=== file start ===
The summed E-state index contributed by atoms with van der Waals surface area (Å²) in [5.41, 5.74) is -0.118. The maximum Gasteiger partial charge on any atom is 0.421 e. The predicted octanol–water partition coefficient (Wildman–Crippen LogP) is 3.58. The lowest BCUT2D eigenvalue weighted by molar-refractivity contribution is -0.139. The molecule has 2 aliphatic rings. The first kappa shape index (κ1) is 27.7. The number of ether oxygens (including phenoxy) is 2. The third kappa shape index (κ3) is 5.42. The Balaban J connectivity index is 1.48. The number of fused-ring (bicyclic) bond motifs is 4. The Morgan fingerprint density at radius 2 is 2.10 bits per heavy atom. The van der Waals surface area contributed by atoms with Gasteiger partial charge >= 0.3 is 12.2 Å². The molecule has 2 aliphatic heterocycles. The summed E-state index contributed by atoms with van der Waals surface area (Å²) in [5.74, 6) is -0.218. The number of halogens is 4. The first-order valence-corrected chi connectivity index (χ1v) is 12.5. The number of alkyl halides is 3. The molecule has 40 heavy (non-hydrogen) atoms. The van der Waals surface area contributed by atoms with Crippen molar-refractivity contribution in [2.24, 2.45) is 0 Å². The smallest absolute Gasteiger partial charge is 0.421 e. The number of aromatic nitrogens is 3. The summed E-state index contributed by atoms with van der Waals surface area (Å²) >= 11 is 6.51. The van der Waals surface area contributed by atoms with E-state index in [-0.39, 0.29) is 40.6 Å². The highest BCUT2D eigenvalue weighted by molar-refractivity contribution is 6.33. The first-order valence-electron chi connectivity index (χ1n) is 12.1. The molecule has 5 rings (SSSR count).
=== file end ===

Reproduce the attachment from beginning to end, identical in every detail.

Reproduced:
The summed E-state index contributed by atoms with van der Waals surface area (Å²) in [5.41, 5.74) is -0.118. The maximum Gasteiger partial charge on any atom is 0.421 e. The predicted octanol–water partition coefficient (Wildman–Crippen LogP) is 3.58. The lowest BCUT2D eigenvalue weighted by molar-refractivity contribution is -0.139. The molecule has 2 aliphatic rings. The first kappa shape index (κ1) is 27.7. The number of ether oxygens (including phenoxy) is 2. The third kappa shape index (κ3) is 5.42. The Balaban J connectivity index is 1.48. The number of fused-ring (bicyclic) bond motifs is 4. The Morgan fingerprint density at radius 2 is 2.10 bits per heavy atom. The van der Waals surface area contributed by atoms with Gasteiger partial charge >= 0.3 is 12.2 Å². The molecule has 2 aliphatic heterocycles. The summed E-state index contributed by atoms with van der Waals surface area (Å²) in [5.74, 6) is -0.218. The number of halogens is 4. The first-order valence-corrected chi connectivity index (χ1v) is 12.5. The number of alkyl halides is 3. The molecule has 40 heavy (non-hydrogen) atoms. The van der Waals surface area contributed by atoms with Crippen molar-refractivity contribution in [2.24, 2.45) is 0 Å². The smallest absolute Gasteiger partial charge is 0.421 e. The number of aromatic nitrogens is 3. The summed E-state index contributed by atoms with van der Waals surface area (Å²) >= 11 is 6.51. The van der Waals surface area contributed by atoms with E-state index in [-0.39, 0.29) is 40.6 Å². The highest BCUT2D eigenvalue weighted by molar-refractivity contribution is 6.33. The first-order valence-electron chi connectivity index (χ1n) is 12.1. The molecule has 5 rings (SSSR count).